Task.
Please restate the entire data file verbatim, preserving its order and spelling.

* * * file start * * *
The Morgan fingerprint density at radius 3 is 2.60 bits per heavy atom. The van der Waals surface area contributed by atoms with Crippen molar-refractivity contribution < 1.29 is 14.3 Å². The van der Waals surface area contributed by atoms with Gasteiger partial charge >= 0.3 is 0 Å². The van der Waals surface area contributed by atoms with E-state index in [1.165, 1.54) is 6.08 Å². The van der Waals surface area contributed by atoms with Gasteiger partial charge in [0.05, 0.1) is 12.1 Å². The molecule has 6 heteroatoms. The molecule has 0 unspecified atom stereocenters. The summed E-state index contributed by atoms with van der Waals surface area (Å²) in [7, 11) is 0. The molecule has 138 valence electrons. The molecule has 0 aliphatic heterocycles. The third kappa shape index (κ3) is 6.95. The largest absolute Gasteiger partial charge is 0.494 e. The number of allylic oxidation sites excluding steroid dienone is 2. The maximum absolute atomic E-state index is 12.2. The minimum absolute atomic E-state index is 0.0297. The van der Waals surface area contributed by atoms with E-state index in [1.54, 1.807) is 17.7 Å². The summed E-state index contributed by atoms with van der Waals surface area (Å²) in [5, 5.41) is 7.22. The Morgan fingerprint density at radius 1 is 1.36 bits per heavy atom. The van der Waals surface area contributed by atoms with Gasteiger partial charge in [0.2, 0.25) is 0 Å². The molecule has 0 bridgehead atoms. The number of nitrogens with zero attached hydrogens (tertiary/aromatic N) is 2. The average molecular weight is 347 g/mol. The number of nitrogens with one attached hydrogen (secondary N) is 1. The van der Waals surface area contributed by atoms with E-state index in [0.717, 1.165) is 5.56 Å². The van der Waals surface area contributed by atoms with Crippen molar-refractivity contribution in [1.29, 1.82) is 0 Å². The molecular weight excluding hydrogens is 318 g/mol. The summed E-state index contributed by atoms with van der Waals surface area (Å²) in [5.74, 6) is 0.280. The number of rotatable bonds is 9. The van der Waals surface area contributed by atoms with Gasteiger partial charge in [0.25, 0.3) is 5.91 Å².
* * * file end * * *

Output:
The Morgan fingerprint density at radius 3 is 2.60 bits per heavy atom. The van der Waals surface area contributed by atoms with Crippen molar-refractivity contribution < 1.29 is 14.3 Å². The van der Waals surface area contributed by atoms with Gasteiger partial charge >= 0.3 is 0 Å². The van der Waals surface area contributed by atoms with E-state index in [1.165, 1.54) is 6.08 Å². The van der Waals surface area contributed by atoms with Gasteiger partial charge in [0.05, 0.1) is 12.1 Å². The molecule has 6 heteroatoms. The molecule has 0 unspecified atom stereocenters. The summed E-state index contributed by atoms with van der Waals surface area (Å²) in [7, 11) is 0. The molecule has 138 valence electrons. The molecule has 0 aliphatic heterocycles. The third kappa shape index (κ3) is 6.95. The largest absolute Gasteiger partial charge is 0.494 e. The number of allylic oxidation sites excluding steroid dienone is 2. The maximum absolute atomic E-state index is 12.2. The minimum absolute atomic E-state index is 0.0297. The van der Waals surface area contributed by atoms with E-state index in [1.54, 1.807) is 17.7 Å². The summed E-state index contributed by atoms with van der Waals surface area (Å²) in [5, 5.41) is 7.22. The Morgan fingerprint density at radius 1 is 1.36 bits per heavy atom. The van der Waals surface area contributed by atoms with Gasteiger partial charge in [0.2, 0.25) is 0 Å². The molecule has 0 bridgehead atoms. The number of nitrogens with zero attached hydrogens (tertiary/aromatic N) is 2. The average molecular weight is 347 g/mol. The number of nitrogens with one attached hydrogen (secondary N) is 1. The van der Waals surface area contributed by atoms with E-state index in [0.717, 1.165) is 5.56 Å². The van der Waals surface area contributed by atoms with Crippen molar-refractivity contribution in [1.29, 1.82) is 0 Å². The molecular weight excluding hydrogens is 318 g/mol. The summed E-state index contributed by atoms with van der Waals surface area (Å²) in [5.74, 6) is 0.280. The number of rotatable bonds is 9. The van der Waals surface area contributed by atoms with Gasteiger partial charge in [0.25, 0.3) is 5.91 Å².